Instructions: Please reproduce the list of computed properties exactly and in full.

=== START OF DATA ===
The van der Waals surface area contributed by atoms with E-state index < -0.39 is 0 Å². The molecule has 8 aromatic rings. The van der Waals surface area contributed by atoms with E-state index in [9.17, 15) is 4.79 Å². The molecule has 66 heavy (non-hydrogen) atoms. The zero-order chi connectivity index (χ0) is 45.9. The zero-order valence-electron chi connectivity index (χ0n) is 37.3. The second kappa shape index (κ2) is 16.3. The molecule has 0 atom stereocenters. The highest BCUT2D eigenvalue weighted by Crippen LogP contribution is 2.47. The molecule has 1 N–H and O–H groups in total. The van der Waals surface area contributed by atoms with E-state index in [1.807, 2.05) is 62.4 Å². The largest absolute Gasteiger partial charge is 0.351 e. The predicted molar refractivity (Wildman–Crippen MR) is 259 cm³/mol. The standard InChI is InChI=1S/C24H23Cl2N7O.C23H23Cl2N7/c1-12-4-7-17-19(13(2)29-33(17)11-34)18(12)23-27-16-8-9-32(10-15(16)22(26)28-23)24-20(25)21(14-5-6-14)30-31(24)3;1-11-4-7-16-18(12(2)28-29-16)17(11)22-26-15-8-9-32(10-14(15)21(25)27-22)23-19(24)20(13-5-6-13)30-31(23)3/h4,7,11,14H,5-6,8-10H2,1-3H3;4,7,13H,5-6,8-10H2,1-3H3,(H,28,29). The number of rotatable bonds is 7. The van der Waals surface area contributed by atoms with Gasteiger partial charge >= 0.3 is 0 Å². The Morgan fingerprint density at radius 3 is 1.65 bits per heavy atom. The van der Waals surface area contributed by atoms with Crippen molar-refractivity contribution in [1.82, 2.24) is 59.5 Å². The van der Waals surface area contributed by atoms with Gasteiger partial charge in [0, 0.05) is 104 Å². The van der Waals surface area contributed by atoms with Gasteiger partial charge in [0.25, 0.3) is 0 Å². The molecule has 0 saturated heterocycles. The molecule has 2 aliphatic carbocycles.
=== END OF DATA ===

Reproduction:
The van der Waals surface area contributed by atoms with E-state index < -0.39 is 0 Å². The molecule has 8 aromatic rings. The van der Waals surface area contributed by atoms with E-state index in [9.17, 15) is 4.79 Å². The molecule has 66 heavy (non-hydrogen) atoms. The zero-order chi connectivity index (χ0) is 45.9. The zero-order valence-electron chi connectivity index (χ0n) is 37.3. The second kappa shape index (κ2) is 16.3. The molecule has 0 atom stereocenters. The highest BCUT2D eigenvalue weighted by Crippen LogP contribution is 2.47. The molecule has 1 N–H and O–H groups in total. The van der Waals surface area contributed by atoms with E-state index in [1.807, 2.05) is 62.4 Å². The largest absolute Gasteiger partial charge is 0.351 e. The predicted molar refractivity (Wildman–Crippen MR) is 259 cm³/mol. The standard InChI is InChI=1S/C24H23Cl2N7O.C23H23Cl2N7/c1-12-4-7-17-19(13(2)29-33(17)11-34)18(12)23-27-16-8-9-32(10-15(16)22(26)28-23)24-20(25)21(14-5-6-14)30-31(24)3;1-11-4-7-16-18(12(2)28-29-16)17(11)22-26-15-8-9-32(10-14(15)21(25)27-22)23-19(24)20(13-5-6-13)30-31(23)3/h4,7,11,14H,5-6,8-10H2,1-3H3;4,7,13H,5-6,8-10H2,1-3H3,(H,28,29). The number of rotatable bonds is 7. The van der Waals surface area contributed by atoms with Gasteiger partial charge >= 0.3 is 0 Å². The Morgan fingerprint density at radius 3 is 1.65 bits per heavy atom. The van der Waals surface area contributed by atoms with Crippen molar-refractivity contribution in [1.82, 2.24) is 59.5 Å². The van der Waals surface area contributed by atoms with Gasteiger partial charge in [0, 0.05) is 104 Å². The van der Waals surface area contributed by atoms with Gasteiger partial charge in [0.25, 0.3) is 0 Å². The molecule has 0 saturated heterocycles. The molecule has 2 aliphatic carbocycles.